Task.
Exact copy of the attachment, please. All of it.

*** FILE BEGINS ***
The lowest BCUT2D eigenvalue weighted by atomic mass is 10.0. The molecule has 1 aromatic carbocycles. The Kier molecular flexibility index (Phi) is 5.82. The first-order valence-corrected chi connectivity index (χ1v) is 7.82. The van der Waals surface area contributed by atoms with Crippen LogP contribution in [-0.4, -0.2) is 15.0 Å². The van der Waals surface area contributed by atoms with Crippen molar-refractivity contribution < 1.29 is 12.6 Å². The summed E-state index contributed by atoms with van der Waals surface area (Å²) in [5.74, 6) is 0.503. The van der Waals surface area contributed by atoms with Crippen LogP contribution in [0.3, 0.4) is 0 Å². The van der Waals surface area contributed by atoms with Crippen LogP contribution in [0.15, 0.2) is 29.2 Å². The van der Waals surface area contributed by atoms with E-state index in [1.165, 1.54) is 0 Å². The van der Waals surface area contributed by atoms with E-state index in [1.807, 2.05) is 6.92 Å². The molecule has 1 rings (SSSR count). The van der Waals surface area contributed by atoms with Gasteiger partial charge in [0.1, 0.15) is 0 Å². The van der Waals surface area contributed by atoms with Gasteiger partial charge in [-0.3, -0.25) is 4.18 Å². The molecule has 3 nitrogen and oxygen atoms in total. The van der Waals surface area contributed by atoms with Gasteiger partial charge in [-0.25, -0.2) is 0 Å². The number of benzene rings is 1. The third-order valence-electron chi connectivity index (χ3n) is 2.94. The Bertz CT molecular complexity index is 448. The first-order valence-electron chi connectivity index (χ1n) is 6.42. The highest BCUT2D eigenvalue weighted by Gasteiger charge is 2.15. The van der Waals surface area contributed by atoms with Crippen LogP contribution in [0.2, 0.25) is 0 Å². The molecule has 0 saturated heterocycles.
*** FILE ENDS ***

The lowest BCUT2D eigenvalue weighted by atomic mass is 10.0. The molecule has 1 aromatic carbocycles. The Kier molecular flexibility index (Phi) is 5.82. The first-order valence-corrected chi connectivity index (χ1v) is 7.82. The van der Waals surface area contributed by atoms with Crippen LogP contribution in [-0.4, -0.2) is 15.0 Å². The van der Waals surface area contributed by atoms with Crippen molar-refractivity contribution < 1.29 is 12.6 Å². The summed E-state index contributed by atoms with van der Waals surface area (Å²) in [5.74, 6) is 0.503. The van der Waals surface area contributed by atoms with Crippen LogP contribution in [0.3, 0.4) is 0 Å². The van der Waals surface area contributed by atoms with Crippen LogP contribution in [0.15, 0.2) is 29.2 Å². The van der Waals surface area contributed by atoms with E-state index in [1.165, 1.54) is 0 Å². The van der Waals surface area contributed by atoms with E-state index in [1.807, 2.05) is 6.92 Å². The molecule has 1 rings (SSSR count). The van der Waals surface area contributed by atoms with Gasteiger partial charge in [0.1, 0.15) is 0 Å². The van der Waals surface area contributed by atoms with Gasteiger partial charge in [-0.3, -0.25) is 4.18 Å². The molecule has 3 nitrogen and oxygen atoms in total. The van der Waals surface area contributed by atoms with Gasteiger partial charge in [-0.25, -0.2) is 0 Å². The number of benzene rings is 1. The third-order valence-electron chi connectivity index (χ3n) is 2.94. The Bertz CT molecular complexity index is 448. The first-order valence-electron chi connectivity index (χ1n) is 6.42. The highest BCUT2D eigenvalue weighted by Gasteiger charge is 2.15. The van der Waals surface area contributed by atoms with Crippen LogP contribution in [0.2, 0.25) is 0 Å². The molecule has 0 saturated heterocycles.